Aaron Henry’s monster night fuels MSU win


WASHINGTON, D.C. — A week ago, Aaron Henry’s social media was ablaze with hot takes. His coach had chewed him out on national TV, and everyone had an opinion. It was an unlikely way for the freshman to enter the spotlight.

After Friday’s 80-63 win over LSU, the Michigan State player figures to have a few more new followers, but he’s a little more enthusiastic to scroll through his phone after this one.

“I’ll check it,” Henry said, grinning, after a career high 20 points and 38 minutes.

The career night in the wake of a controversial sideline incident in which Tom Izzo ripped into Henry as he exited the court during a timeout was coincidental, Henry said. He wasn’t expecting the bigger role, but he said the tough approach from his coach has driven his improvement.

“I don’t think the attention bothered me at all,” Henry said. “It’s just, people are going to have their opinion on a lot of things, and I know right from wrong. I know when somebody is trying to help me and when somebody is trying to coach me.”

The coaching — if not the scathing rebukes — has had an impact on getting Henry here.

With Matt McQuaid in foul trouble and LSU’s defense leaving room for Henry to work, he took advantage. He finished with 20 points on 9-of-14 shooting and added three assists and two blocks.

The rationale for the big game? Henry chalked it up to opportunity and confidence.

“Picking my spots like that, picking my shots, was huge,” he said. “Knowing where the attention would start out.”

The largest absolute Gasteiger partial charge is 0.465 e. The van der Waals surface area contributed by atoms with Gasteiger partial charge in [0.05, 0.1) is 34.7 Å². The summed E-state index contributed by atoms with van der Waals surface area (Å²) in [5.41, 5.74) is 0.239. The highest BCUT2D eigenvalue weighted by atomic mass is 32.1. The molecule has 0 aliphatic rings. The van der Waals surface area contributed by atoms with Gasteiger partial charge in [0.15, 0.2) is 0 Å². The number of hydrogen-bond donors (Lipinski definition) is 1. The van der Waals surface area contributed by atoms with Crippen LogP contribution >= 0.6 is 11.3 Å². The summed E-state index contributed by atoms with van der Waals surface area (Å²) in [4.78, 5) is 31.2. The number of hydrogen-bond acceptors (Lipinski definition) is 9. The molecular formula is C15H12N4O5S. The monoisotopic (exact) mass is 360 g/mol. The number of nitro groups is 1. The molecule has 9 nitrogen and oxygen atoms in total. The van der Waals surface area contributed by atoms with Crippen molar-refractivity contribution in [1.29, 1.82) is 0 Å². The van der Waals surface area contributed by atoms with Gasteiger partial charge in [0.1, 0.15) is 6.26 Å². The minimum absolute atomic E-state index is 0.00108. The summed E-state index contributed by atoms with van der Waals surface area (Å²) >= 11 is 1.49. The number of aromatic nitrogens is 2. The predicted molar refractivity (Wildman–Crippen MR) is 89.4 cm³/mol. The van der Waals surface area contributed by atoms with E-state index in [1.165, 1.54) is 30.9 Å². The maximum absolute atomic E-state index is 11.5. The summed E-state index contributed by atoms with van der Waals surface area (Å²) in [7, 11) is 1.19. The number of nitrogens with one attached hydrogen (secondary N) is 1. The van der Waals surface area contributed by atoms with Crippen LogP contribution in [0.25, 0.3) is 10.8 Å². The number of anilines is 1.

That’s the stuff he’s learned from Izzo. The rest came from simply trusting his game.

“I’ve seen myself do these things so many times, so it’s just, what’s stopping me?” Henry said.

On Friday, very little was stopping him. The kick-out jumpers fell, the lay-ups fell, even the off-balance heave toward the basket fell. Sometimes, Henry said, it’s just your night.

Izzo joked that Henry’s 20 points probably topped his season total in scoring, and Henry laughed. Truth be told, though, this was a dramatic improvement for the freshman. It was just his third time in double figures this season and nearly four times his season average.

Henry was more than willing to chalk the success up to the push he’s gotten from his coach, though he said he understands how it might look outside the locker room. It rattled him a bit when he first arrived at Michigan State, too.

“Just not knowing who coach was and when he gets on you when you first get on campus, it’s a little confusing when he talks to you sometimes the way he does,” Henry said. “But it’s all love. And just outgoing to having a game like this, and the previous games I’ve had before where I’m progressing, it just shows me why he stayed on me.”

Izzo said this week that “if I had to rewind … I would’ve done some things differently,” but defended his approach with players.

In other words, the dynamic isn’t likely to change.

For Henry, however, the attention is finally surrounding his game, rather than his shortcomings, and that’s welcome progress.

“He’s been pushing Henry all year,” Cassius Winston said. “Been on him all year. And Henry started playing his best basketball towards the end of the year. I don’t want to say that’s a coincidence.”



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